The last verse of Chapter 8, verse 18, God said, “Therefore will I also deal in fury: mine eye shall not spare, neither will I have pity: and though they cry in mine ears with a loud voice, yet will I not hear them.” This verseis a verbal bridge to the opening of chapter 9, expressing the absolute exhaustion of God’s mercy and longsuffering for His people. God explains why He must deal with His people by sending them into captivity.

            In chapter 9, God sends six (6) angels to destroy Jerusalem and one (1) angel to put a mark on the forehead of those who, “Cry out for all the abominations the wicked were doing in Jerusalem” (Ezek. 9:4). This one angel moved through the city of Jerusalem and placed a mark on the foreheads of those who lamented over all the wickedness going on in the city and cried out against it! The other six angels were to follow this one angel, who had the inkhorn marking those exempted from slaughter, and kill everyone else without the mark in the city (those who were wicked).

            God told the six angels to start at the sanctuary, because the greatest blame was laid upon the leaders. They held more guilt because of their position! The application of verse 9:4 shows only those were saved who had the mark on their foreheads, because they “cried out against evil going on in their society.” (Evil is defined as anything that the Bible condemns such as homosexuality, transgenderism, lying, stealing, murder, pedophilia, adultery, bestiality, stirring up hate, racism, love of the world, idolatry, etc.)

            Do we grieve over evil and cry out against it, or do we just go along with it?  Many feel, in the Lord’s church, that elders should never talk about politics and controversial topics, because it might hurt or offend someone’s feelings, cause a drop in attendance and contribution. In today’s society, religious issues have been made political issues by the government. In the Lord’s church, we must stand up and speak out even if some call the issue “political.”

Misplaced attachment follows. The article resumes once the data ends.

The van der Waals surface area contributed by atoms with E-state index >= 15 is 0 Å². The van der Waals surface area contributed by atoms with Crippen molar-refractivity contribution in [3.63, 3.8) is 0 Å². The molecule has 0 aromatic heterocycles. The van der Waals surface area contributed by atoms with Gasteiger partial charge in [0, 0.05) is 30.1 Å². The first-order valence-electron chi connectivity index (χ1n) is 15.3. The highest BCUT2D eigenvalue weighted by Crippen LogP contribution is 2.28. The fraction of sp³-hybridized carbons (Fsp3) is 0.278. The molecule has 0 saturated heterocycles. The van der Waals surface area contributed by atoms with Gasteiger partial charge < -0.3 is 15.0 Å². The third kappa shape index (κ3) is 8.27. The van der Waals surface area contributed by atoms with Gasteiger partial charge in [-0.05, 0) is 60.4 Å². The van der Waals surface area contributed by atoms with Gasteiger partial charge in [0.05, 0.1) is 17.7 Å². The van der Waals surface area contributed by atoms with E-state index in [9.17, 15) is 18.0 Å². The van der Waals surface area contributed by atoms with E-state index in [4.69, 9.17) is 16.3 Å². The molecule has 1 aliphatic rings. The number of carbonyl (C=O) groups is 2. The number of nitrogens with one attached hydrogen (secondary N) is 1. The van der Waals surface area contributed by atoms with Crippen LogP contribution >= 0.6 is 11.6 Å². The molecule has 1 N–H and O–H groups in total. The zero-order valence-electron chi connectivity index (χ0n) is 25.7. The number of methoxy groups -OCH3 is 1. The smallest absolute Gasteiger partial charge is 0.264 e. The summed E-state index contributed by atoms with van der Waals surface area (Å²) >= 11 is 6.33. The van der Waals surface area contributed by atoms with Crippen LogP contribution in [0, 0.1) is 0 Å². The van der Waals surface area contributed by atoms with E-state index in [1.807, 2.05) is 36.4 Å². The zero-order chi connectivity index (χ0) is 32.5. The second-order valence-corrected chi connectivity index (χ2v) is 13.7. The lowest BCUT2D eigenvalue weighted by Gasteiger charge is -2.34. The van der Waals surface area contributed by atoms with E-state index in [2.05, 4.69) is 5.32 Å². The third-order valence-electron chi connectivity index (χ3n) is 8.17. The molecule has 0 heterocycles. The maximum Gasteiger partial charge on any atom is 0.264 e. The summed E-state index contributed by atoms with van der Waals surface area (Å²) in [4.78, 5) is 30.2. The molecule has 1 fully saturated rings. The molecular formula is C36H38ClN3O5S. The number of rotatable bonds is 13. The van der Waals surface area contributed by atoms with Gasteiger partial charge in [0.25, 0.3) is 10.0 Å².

Now, for over two decades, there has been war declared on the home, family and the church. Sadly, this challenge has gone unheeded by a majority of our church leaders. The main response has been that church elders have buried their heads in the sand and hoped the problems would go away. While Christians have remained silent, the vocal minority of liberal activists have radically changed our culture in America. It is high time that Christians re-engage in our civic responsibility as voters and assert our Constitutional rights of freedom of speech and religion.

            Some Christians view the political process as a no-man’s land, and all Christians should not be involved in it. What should be the attitude of leaders of the church about involvement in politics? The Bible says if we don’t call out evil, God will hold us responsible (Ezek. 3:18-19).

            The scriptures include several examples of believers such as John the Baptist (Luke 3:19) and Paul (Acts 24:25) who saw to it that the authorities understood and followed morality. In the Old Testament, the prophet Isaiah (chapters 13-23) and Amos (chapters 1-2) rebuked and called out other nations for their sins.

            Jesus didn’t apologize when He went into the synagogue and threw out the money changers and called them out for the evil that they were involved in (thievery). Through the examples of believers such as Daniel and Esther, I make the strong case that God wants all of His people to seek the welfare, not only of the church and city where we live, but also call out evil in the world, especially politics!

            It is time to wake up and see that the church is in a battle against evil, and the opposition side (globalists) will abolish religious freedom and replace it with tyranny and slavery (II Chronicles 10:2) if we don’t get involved.